'You look so beautiful!': Indonesians celebrate the dead in ancient ritual

TORAJA, Indonesia, Sept 29 (Reuters) - Yosefina Tumanan, a resident of the remote Toraja region of Indonesia's island of Sulawesi, was thrilled to see her sister-in-law.

"You look so beautiful!" Tumanan told the skeletal remains of her relative who has been dead for six years.

The scene is part of an ancient Torajan ritual known as "Ma'nene," in which clans visit the tombs of deceased family members, clean their remains and replenish the coffins with personal belongings.

"Even though she's not here physically, we still have a connection," Tumanan told Reuters as several families gathered at Loko'mata, a massive boulder in a misty, rice-terraced valley that houses the remains of dozens of people.

"It's a chance for the whole family to visit and express our love," she said, adding that the ritual was like a family reunion every few years.

12 PHOTOS
Indonesians celebrate the dead in ancient ritual
See Gallery
Indonesians celebrate the dead in ancient ritual
Men use bamboo ladders to open doors to burial chambers cut into a massive boulder of Loko'mata, a traditional Toraja burial site, during an ancient Torajan ritual known as "Ma'nene", near Rantepao, North Toraja, South Sulawesi, Indonesia September 11, 2017. REUTERS/Darren Whiteside SEARCH "INDONESIA DEATH" FOR THIS STORY. SEARCH "WIDER IMAGE" FOR ALL STORIES. TPX IMAGES OF THE DAY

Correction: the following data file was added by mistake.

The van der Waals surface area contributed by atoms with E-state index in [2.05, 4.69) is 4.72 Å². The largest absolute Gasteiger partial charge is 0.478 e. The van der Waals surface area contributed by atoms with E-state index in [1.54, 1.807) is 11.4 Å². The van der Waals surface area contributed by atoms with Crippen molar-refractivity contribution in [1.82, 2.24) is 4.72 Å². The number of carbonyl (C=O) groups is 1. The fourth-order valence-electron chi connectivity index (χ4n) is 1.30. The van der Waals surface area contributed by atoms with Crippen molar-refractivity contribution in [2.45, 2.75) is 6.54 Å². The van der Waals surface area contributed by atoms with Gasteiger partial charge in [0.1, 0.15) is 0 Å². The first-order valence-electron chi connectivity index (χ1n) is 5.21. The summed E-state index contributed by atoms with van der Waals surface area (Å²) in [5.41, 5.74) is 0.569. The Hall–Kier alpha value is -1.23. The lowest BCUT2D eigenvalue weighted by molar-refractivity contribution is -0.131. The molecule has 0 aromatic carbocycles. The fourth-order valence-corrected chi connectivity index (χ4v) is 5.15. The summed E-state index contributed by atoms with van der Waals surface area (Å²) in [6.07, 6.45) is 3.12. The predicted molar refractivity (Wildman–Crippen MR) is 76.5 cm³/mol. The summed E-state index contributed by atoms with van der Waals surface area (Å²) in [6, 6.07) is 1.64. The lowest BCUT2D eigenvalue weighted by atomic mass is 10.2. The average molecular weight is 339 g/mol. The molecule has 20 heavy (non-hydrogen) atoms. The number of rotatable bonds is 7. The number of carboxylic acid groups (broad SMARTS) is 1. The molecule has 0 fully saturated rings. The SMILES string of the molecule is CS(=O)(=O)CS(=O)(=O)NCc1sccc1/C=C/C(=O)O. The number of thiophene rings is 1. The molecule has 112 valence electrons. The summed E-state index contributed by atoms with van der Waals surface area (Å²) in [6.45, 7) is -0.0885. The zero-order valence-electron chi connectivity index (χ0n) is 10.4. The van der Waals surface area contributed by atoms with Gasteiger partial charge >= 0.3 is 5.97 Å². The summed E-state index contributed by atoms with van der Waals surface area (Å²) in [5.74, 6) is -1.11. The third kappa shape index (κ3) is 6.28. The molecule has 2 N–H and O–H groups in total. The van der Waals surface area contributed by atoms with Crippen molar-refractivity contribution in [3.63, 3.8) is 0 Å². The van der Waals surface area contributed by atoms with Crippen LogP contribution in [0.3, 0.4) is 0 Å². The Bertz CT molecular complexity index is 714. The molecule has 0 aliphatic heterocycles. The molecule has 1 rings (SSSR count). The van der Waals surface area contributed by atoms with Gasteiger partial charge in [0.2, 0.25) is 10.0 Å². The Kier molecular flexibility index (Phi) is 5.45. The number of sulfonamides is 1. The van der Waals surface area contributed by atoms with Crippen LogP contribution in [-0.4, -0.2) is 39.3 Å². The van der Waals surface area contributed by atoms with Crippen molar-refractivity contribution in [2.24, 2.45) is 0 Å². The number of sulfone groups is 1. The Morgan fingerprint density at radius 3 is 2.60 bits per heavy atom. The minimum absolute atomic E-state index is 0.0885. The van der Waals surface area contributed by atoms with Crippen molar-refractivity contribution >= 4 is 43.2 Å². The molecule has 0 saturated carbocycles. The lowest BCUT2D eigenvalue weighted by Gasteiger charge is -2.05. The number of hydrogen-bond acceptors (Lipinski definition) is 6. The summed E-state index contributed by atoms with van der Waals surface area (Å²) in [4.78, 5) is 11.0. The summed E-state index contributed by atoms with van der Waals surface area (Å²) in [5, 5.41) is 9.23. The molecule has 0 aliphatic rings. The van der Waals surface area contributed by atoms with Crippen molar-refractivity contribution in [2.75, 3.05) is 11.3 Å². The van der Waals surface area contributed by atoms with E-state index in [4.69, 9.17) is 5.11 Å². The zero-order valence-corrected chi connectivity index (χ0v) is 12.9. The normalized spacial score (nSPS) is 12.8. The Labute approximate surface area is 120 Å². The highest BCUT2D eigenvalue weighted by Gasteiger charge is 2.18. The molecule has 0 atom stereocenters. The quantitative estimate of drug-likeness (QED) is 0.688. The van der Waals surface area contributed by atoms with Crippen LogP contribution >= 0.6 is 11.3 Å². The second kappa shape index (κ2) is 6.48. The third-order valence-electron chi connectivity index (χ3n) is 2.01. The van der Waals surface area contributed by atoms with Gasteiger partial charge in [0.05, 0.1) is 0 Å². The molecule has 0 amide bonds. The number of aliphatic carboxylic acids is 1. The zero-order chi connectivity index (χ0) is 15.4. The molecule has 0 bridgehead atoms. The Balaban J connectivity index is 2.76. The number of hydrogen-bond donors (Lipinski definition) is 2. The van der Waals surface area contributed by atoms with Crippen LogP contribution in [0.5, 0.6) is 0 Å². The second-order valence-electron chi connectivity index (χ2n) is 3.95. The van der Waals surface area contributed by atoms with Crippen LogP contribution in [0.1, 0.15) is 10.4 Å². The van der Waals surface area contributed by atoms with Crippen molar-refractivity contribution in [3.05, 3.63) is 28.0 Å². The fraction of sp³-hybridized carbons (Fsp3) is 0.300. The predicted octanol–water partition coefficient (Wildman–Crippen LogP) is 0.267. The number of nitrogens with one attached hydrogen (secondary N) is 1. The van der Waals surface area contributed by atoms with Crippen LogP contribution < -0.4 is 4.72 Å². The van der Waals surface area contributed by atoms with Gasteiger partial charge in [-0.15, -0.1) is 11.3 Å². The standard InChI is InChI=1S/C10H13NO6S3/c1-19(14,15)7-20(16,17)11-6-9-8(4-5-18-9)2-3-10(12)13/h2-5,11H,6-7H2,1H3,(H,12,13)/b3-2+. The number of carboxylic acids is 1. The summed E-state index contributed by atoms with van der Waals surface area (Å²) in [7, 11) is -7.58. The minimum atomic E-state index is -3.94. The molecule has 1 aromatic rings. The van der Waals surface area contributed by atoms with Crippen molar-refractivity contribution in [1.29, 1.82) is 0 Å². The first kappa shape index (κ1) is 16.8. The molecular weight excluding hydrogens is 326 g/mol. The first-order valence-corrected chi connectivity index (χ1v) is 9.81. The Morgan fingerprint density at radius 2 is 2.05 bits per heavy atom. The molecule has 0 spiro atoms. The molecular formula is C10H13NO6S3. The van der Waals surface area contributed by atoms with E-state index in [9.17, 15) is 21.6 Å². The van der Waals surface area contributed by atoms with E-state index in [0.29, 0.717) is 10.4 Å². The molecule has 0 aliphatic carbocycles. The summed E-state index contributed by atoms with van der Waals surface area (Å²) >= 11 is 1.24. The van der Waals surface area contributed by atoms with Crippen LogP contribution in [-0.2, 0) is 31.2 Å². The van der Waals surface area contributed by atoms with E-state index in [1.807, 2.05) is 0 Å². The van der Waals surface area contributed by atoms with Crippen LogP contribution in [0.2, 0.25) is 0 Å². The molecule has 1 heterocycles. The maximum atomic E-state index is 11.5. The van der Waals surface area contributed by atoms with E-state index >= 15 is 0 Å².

Traditional Toraja houses are seen in a forest near Rantepao, North Toraja, South Sulawesi, Indonesia, September 13, 2017. REUTERS/Darren Whiteside SEARCH "INDONESIA DEATH" FOR THIS STORY. SEARCH "WIDER IMAGE" FOR ALL STORIES.
Men lower part of a coffin down from a burial chamber cut into a massive boulder of Loko'mata, a traditional Toraja burial site, during an ancient Torajan ritual known as "Ma'nene", near Rantepao, North Toraja, South Sulawesi, Indonesia, September 14, 2017. REUTERS/Darren Whiteside SEARCH "INDONESIA DEATH" FOR THIS STORY. SEARCH "WIDER IMAGE" FOR ALL STORIES.
A man fixes a blanket around the mummified body of a relative at Loko'mata, a traditional Toraja burial site, during an ancient Torajan ritual known as "Ma'nene", near Rantepao, North Toraja, South Sulawesi, Indonesia, September 12, 2017. REUTERS/Darren Whiteside SEARCH "INDONESIA DEATH" FOR THIS STORY. SEARCH "WIDER IMAGE" FOR ALL STORIES.
Mummified remains of a man is seen after his casket was opened by family members at Loko'mata, a traditional Toraja burial site, during an ancient Torajan ritual known as "Ma'nene", near Rantepao, North Toraja, Sulawesi, Indonesia September 14, 2017. REUTERS/Darren Whiteside SEARCH "INDONESIA DEATH" FOR THIS STORY. SEARCH "WIDER IMAGE" FOR ALL STORIES.
The coffin of a deceased relative is opened by family members at Loko'mata, a traditional Toraja burial site, during an ancient Torajan ritual known as "Ma'nene", near Rantepao, North Toraja, South Sulawesi, Indonesia, September 14, 2017. REUTERS/Darren Whiteside SEARCH "INDONESIA DEATH" FOR THIS STORY. SEARCH "WIDER IMAGE" FOR ALL STORIES.
Men remove a coffin from a burial chamber cut into a massive boulder of Loko'mata, a traditional Toraja burial site, during an ancient Torajan ritual known as "Ma'nene", near Rantepao, North Toraja, South Sulawesi, Indonesia, September 11, 2017. REUTERS/Darren Whiteside SEARCH "INDONESIA DEATH" FOR THIS STORY. SEARCH "WIDER IMAGE" FOR ALL STORIES.